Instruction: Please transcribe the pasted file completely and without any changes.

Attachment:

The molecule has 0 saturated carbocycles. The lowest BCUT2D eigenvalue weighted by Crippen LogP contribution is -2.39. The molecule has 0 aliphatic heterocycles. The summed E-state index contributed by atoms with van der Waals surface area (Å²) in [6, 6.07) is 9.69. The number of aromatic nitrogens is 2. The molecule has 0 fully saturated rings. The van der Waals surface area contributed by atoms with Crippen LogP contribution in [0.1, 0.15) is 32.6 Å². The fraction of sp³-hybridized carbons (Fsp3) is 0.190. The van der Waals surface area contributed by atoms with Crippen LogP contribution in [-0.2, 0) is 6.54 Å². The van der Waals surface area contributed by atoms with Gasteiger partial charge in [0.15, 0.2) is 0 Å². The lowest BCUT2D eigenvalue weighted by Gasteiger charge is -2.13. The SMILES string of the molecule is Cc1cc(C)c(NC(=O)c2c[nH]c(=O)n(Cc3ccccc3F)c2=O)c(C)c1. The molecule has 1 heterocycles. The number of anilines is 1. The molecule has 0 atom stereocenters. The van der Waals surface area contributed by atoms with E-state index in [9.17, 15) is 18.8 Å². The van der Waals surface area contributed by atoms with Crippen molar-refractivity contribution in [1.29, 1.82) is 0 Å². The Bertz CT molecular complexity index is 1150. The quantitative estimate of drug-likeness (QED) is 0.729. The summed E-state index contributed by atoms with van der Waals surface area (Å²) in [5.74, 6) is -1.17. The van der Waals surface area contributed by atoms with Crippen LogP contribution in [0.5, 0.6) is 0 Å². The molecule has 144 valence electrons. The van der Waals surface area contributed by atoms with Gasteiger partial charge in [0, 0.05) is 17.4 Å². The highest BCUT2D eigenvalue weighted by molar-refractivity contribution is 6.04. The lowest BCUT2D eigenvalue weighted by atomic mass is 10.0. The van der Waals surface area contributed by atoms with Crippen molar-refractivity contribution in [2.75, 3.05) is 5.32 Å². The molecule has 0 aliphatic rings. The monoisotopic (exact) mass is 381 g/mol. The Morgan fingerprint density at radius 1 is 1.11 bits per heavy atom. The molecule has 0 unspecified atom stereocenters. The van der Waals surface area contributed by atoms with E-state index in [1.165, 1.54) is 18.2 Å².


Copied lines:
The molecule has 0 saturated carbocycles. The lowest BCUT2D eigenvalue weighted by Crippen LogP contribution is -2.39. The molecule has 0 aliphatic heterocycles. The summed E-state index contributed by atoms with van der Waals surface area (Å²) in [6, 6.07) is 9.69. The number of aromatic nitrogens is 2. The molecule has 0 fully saturated rings. The van der Waals surface area contributed by atoms with Crippen LogP contribution in [0.1, 0.15) is 32.6 Å². The fraction of sp³-hybridized carbons (Fsp3) is 0.190. The van der Waals surface area contributed by atoms with Crippen LogP contribution in [-0.2, 0) is 6.54 Å². The van der Waals surface area contributed by atoms with Gasteiger partial charge in [0.15, 0.2) is 0 Å². The lowest BCUT2D eigenvalue weighted by Gasteiger charge is -2.13. The SMILES string of the molecule is Cc1cc(C)c(NC(=O)c2c[nH]c(=O)n(Cc3ccccc3F)c2=O)c(C)c1. The molecule has 1 heterocycles. The number of anilines is 1. The molecule has 0 atom stereocenters. The van der Waals surface area contributed by atoms with E-state index in [9.17, 15) is 18.8 Å². The van der Waals surface area contributed by atoms with Crippen molar-refractivity contribution in [1.29, 1.82) is 0 Å². The Bertz CT molecular complexity index is 1150. The quantitative estimate of drug-likeness (QED) is 0.729. The summed E-state index contributed by atoms with van der Waals surface area (Å²) in [5.74, 6) is -1.17. The van der Waals surface area contributed by atoms with Crippen LogP contribution in [0.5, 0.6) is 0 Å². The molecule has 144 valence electrons. The van der Waals surface area contributed by atoms with Gasteiger partial charge in [0, 0.05) is 17.4 Å². The highest BCUT2D eigenvalue weighted by molar-refractivity contribution is 6.04. The lowest BCUT2D eigenvalue weighted by atomic mass is 10.0. The van der Waals surface area contributed by atoms with Crippen molar-refractivity contribution in [2.75, 3.05) is 5.32 Å². The molecule has 0 aliphatic rings. The monoisotopic (exact) mass is 381 g/mol. The Morgan fingerprint density at radius 1 is 1.11 bits per heavy atom. The molecule has 0 unspecified atom stereocenters. The van der Waals surface area contributed by atoms with E-state index in [1.165, 1.54) is 18.2 Å².